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The National Labor Relations Board's Interpretation of Interference, Restraint and Coercion

Description: This study will endeavor to present an analysis of the process in which the National Labor Relations Board gave specific meaning to "interfere with, restrain or coerce" found in section 8(1) of the National Labor Relations Act of 1935. Under Section 8(1) of the Act, the Labor Board, subject to judicial review, has the authority to declare illegal any management procedure which in its opinion involves interference, restraint or coercion.
Date: 1954
Creator: Harding, Edward Keith
Partner: UNT Libraries

Airline Labor Relations: Information on Trends and Impact of Labor Actions

Description: A letter report issued by the General Accounting Office with an abstract that begins "Labor negotiations in the airline industry fall under the Railway Labor Act. Under this act, airline labor contracts do not expire, but instead, become amendable. To help labor and management reach agreement before a strike occurs, the act also provides a process--including possible intervention by the President--that is designed to reduce the incidence of strikes. Despite these provisions, negotiations between airlines and their unions have sometimes been contentious, and strikes have occurred. Because air transportation is such a vital link in the nation's economic infrastructure, a strike at a major U.S. airline may exert a significant economic impact on affected communities. Additionally, if an airline's labor and management were to engage in contentious and prolonged negotiations, the airline's operations--and customer service--could suffer. GAO was asked to examine trends in airline labor negotiations in the 25 years since the industry was deregulated in 1978, the impact of airline strikes on communities, and the impact of lengthy contract negotiations and nonstrike work actions (such as "sickouts") on passengers."
Date: June 13, 2003
Creator: United States. General Accounting Office.
Partner: UNT Libraries Government Documents Department

Congressional Proposals Dealing With National Emergency Strikes

Description: This report describes how national emergency strikes have been dealt with under the Labor Management Relations Act (Taft-Hartley Act) and the Railway Labor Act. The report also describes bills being put into the House and the Senate that deal with strikes, and information about each.
Date: 1970
Creator: House Republican Research Committee Task Force
Partner: UNT Libraries Government Documents Department

Union Representation Votes and Job Satisfaction

Description: Why do employees vote for or against union representation? A survey of the scholarly literature and an investigation of National Labor Relations Board sponsored elections among Southern industrial workers were conducted to help answer this question. Four hypotheses were proposed to reveal the most important factors. No universally applicable laws were developed by the dissertation study. Although the hypotheses were supported, the response rate was very low in the field research study of sensitive issues. The field research did provide additional empirical evidence to support most of the previous research studies concerning union representation election voting behavior.
Date: August 1980
Creator: Baldwin, Lee Elliott
Partner: UNT Libraries

Are self-directed work teams successful and effective tools for today`s organization?

Description: The purpose of this research is to (1) show the effectiveness and success of self-directed work teams within the organization, (2) emphasize the importance of team building in the success of the team, and (3) assist organizations in building self-directed work teams. The researcher used a direct survey and studied the following team building techniques: (1) Is the team`s mission clearly defined to each team member? (2) Are the goals clearly defined and achievable by all team members? (3) Will empowerment (decision-making power) be given equally to all team members? (4) Will open and honest communication be allowed among team members? (5) Will each team member be respected and valued for his/her position on the team? (6) Are self-directed work teams effectively rewarded for accomplishments? (7) Have team members received adequate training to effectively complete their job tasks? Upon completion of the literature review and statistical data, and after analyzing the seven areas of team building techniques, it was determined three of the four teams were successful and effective. The only area of concern to the organization is that the participants felt they did not have true ownership of their teams; that is, team members were not given full empowerment. According to this study and the review of literature, full empowerment must be given to achieve successful and effective teams. If true empowerment is not given, the team will suffer in other areas of team building, and the organization will lose a valuable tool.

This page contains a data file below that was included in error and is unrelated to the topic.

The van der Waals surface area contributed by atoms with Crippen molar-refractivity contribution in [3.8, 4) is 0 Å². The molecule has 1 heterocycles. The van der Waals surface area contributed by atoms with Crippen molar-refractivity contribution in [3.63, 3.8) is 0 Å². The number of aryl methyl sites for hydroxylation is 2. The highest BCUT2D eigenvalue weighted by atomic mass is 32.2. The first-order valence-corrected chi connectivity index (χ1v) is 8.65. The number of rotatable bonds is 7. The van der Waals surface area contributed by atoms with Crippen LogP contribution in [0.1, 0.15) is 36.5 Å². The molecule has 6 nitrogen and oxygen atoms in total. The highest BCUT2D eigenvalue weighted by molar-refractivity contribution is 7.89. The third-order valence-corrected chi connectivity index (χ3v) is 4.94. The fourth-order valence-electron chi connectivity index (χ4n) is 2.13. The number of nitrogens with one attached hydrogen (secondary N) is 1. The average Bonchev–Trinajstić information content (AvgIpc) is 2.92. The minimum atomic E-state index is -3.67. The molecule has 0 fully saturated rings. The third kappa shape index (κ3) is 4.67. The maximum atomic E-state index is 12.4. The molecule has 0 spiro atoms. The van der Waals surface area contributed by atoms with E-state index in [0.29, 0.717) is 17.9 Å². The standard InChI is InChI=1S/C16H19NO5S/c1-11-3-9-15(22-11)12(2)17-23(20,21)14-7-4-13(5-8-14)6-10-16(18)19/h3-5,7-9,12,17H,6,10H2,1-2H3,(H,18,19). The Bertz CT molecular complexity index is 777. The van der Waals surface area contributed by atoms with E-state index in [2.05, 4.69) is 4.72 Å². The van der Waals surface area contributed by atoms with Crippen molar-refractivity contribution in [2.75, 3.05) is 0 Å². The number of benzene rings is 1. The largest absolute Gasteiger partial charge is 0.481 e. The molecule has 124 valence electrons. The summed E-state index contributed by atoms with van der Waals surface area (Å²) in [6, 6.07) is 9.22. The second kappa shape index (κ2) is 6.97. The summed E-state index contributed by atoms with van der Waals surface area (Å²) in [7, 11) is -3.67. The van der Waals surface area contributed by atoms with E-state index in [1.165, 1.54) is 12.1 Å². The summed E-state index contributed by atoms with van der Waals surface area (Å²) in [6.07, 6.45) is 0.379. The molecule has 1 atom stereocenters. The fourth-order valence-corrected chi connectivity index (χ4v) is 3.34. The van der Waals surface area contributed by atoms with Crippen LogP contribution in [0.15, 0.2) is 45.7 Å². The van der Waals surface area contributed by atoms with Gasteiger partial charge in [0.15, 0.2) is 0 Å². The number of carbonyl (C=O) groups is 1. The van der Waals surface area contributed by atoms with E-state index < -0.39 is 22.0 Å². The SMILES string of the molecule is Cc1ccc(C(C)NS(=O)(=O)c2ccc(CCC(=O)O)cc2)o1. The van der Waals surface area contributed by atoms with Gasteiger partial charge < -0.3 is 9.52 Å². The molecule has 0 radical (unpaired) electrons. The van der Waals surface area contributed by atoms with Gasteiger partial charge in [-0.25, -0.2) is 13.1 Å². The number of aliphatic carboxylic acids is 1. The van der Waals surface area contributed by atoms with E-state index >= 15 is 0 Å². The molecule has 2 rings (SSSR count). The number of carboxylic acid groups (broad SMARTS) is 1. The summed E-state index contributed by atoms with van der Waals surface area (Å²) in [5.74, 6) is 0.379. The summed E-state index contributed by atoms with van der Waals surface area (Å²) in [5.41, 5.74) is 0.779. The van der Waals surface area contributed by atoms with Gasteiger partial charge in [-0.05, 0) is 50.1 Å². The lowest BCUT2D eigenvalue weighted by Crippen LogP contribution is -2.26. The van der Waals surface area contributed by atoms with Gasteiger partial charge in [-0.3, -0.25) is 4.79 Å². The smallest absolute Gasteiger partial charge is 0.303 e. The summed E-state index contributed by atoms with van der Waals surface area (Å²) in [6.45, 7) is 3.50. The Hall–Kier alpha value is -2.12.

Date: March 1, 1995
Creator: Arnwine, A.D.
Partner: UNT Libraries Government Documents Department

The Failure of the Labor Management Relations Act to Protect Bargaining Rights of Newly Certified Unions

Description: The purpose of this study is twofold. First, it will examine employer techniques used to thwart the rights of newly certified unions. Second, this study will attempt to determine the effectiveness of the Act's remedies. Some statistical characteristics of cases and firms involved in violations of the duty to bargain collectively will be evaluated. Statistics from the Board's annual reports as well as from a recent study by Philip Ross will be used. The increase of Board cases dealing with violations of refusal to bargain, the average number of violations per case, and the prevalence of other unfair labor practices will be examined. The size of firms committing the majority of violations of collective bargaining will be compared with the size of firms involved in the majority of Board certification elections. National Labor Relations Board, circuit court of appeals, and Supreme Court cases will be used to investigate the effectiveness of three of the most prevalent violations of the duty to bargain collectively used by employers to circumvent the purposes of the Act. They are (1) refusal to meet with the newly certified union, (2) engaging in unilateral activity, and (3) refusal to bargain in good faith. This study will also examine the effectiveness of the remedies of the Labor Management Relations Act in protecting the worker's right to bargain collectively with his employer through representatives of his own choosing. Four of the standard Board remedies will be examined---(1) posting of notices, (2) reinstatement of employees discriminated against, (3) payment of back pay, and (4) a Board order to bargain in good faith.